Home Restoration, Log 13

Restoration, Log 13

Big update on this one. I got the alternator and taillight boards back and reinstalled successfully. The electrical system is back to normal and the taillights are working better than ever. I also put my new LED bulbs into the doors and engine/luggage compartments, and they look great! Now W want to do the rest of the interior lamps in led as well – dashboard, HVAC panel, dome lights… so much to do!

I also got all my major service parts in, and started working on the installation. This started with taking off the rear fascia and bumper on Friday evening. Saturday morning, I headed to Clint’s shop and he tack welded the pulley on my new water pump to the shaft – he didn’t want to risk the steel pulley becoming loose down the line and coming off. This happened to him, so better safe than sorry I suppose. He also welded up a perfect little tool to knock the crankshaft main seal into place.

Then, it was back to my garage, where we tore down the whole top end of the motor – took off the fuel distributor, intakes, valve covers and water pump. It all went pretty smoothly, with the exception of two bolts that sheared off when removing the Y-pipe under the intake manifold. One was removable cleanly, the other needed to be drilled out and the hole re-tapped 1mm larger. Not a big deal though, just inconvenient and annoying – fortunately.

Ultimately, after two full days of cursing, busted knuckles and nearly 10 cans of Brakleen, we completed the rebuild. This included cleaning the valve covers, air intake manifold, fuel injection manifold and thermostat housing, painting the intake valley, installing a new water pump, thermostat and water hoses, replacing the rubber fuel lines with braided stainless ones, replacing the rubber vacuum lines with silicone ones, replacing the fuel filter, adjusting the valve lash, replacing the cylinder cover gaskets, replacing the main oil seal under the crankshaft pulley, new drive belts, a new distributor cap and rotor, new silicone plug wires, new plugs, a new ignition coil, a new air filter, moving all the electrical wiring from the top of the engine to under the intake manifold, and a new fuel filter.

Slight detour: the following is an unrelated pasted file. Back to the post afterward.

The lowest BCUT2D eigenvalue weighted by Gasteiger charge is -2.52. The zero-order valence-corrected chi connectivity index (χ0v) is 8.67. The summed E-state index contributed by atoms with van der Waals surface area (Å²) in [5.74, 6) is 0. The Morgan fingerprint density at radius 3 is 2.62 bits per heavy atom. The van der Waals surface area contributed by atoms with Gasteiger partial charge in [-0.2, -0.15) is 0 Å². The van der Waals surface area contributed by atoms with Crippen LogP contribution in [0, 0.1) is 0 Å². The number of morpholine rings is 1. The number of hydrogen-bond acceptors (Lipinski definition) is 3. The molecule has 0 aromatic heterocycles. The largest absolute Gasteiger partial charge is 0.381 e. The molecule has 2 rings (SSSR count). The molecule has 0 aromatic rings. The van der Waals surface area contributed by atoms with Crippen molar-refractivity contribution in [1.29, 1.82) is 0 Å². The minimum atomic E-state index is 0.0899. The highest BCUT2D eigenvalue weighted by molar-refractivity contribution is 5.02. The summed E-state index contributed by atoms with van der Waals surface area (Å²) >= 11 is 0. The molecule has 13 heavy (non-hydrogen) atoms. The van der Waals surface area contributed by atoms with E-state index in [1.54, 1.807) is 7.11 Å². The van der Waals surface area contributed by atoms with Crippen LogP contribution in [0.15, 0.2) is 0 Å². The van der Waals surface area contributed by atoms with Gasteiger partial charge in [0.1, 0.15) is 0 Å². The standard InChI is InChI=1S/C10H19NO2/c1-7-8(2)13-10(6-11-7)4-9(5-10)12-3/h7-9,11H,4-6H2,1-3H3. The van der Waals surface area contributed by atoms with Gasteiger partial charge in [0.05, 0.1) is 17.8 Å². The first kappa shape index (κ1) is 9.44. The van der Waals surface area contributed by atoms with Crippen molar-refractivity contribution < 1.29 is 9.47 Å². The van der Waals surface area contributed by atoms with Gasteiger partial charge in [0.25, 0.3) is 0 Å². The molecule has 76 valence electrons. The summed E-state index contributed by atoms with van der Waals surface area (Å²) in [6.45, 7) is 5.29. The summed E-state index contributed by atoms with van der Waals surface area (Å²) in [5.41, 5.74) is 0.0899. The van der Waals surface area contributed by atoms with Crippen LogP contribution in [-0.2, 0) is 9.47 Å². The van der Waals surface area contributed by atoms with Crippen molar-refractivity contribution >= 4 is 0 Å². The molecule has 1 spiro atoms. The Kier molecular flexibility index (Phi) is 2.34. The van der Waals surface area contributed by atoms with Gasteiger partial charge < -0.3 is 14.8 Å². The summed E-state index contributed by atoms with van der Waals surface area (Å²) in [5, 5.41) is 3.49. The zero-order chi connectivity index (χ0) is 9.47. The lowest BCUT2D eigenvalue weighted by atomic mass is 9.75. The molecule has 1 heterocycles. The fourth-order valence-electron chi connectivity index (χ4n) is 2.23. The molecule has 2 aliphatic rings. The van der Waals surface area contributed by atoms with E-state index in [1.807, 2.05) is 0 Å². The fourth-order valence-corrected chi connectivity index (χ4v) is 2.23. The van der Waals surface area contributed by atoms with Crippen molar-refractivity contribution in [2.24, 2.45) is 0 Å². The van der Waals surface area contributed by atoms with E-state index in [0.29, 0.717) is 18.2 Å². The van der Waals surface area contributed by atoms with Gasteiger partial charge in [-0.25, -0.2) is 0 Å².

This all sounds good, until you realize that I haven’t talked about cranking the engine and driving off into the sunset. At about 11 pm on Monday, we finished putting the engine back together and went to try and start it. That was when we noticed that the new fuel filter i had installed was hemorrhaging gas all over the garage floor. Removing the stupid thing is no trivial task – takes about 30 minutes just to get it off, thanks to a very small work area under the trailing arm shield. Turned out i had used the wrong banjo bolt in the filter, so a quick replacement and we tried again. Still leaking! Much smaller this time, but not enough pressure exists in the system for the engine to fire. But by this time it was after midnight and I couldn’t take anymore. Then, as he was leaving, Clint noticed that two of the injectors were bubbling a tiny bit – the fuel bolts weren’t on tight enough.

So, this evening I hope to try the filter *again*, re-tighten all the banjo bolts, and hopefully get her fired up. Then I just have to bleed the coolant, drive a few miles, re-tighten the drive belts, and do an oil change.

On another note, before all this happened, the newly installed A/C system blew its charge. I have no idea where the leak is – nothing is obviously damaged or loose. So, i have to re-charge the system, inject tracer dye and hope we can find the issue. But of course that has to wait until the engine is working properly again…. stay tuned!

As always, there is a wealth of photographic documentation in the gallery.

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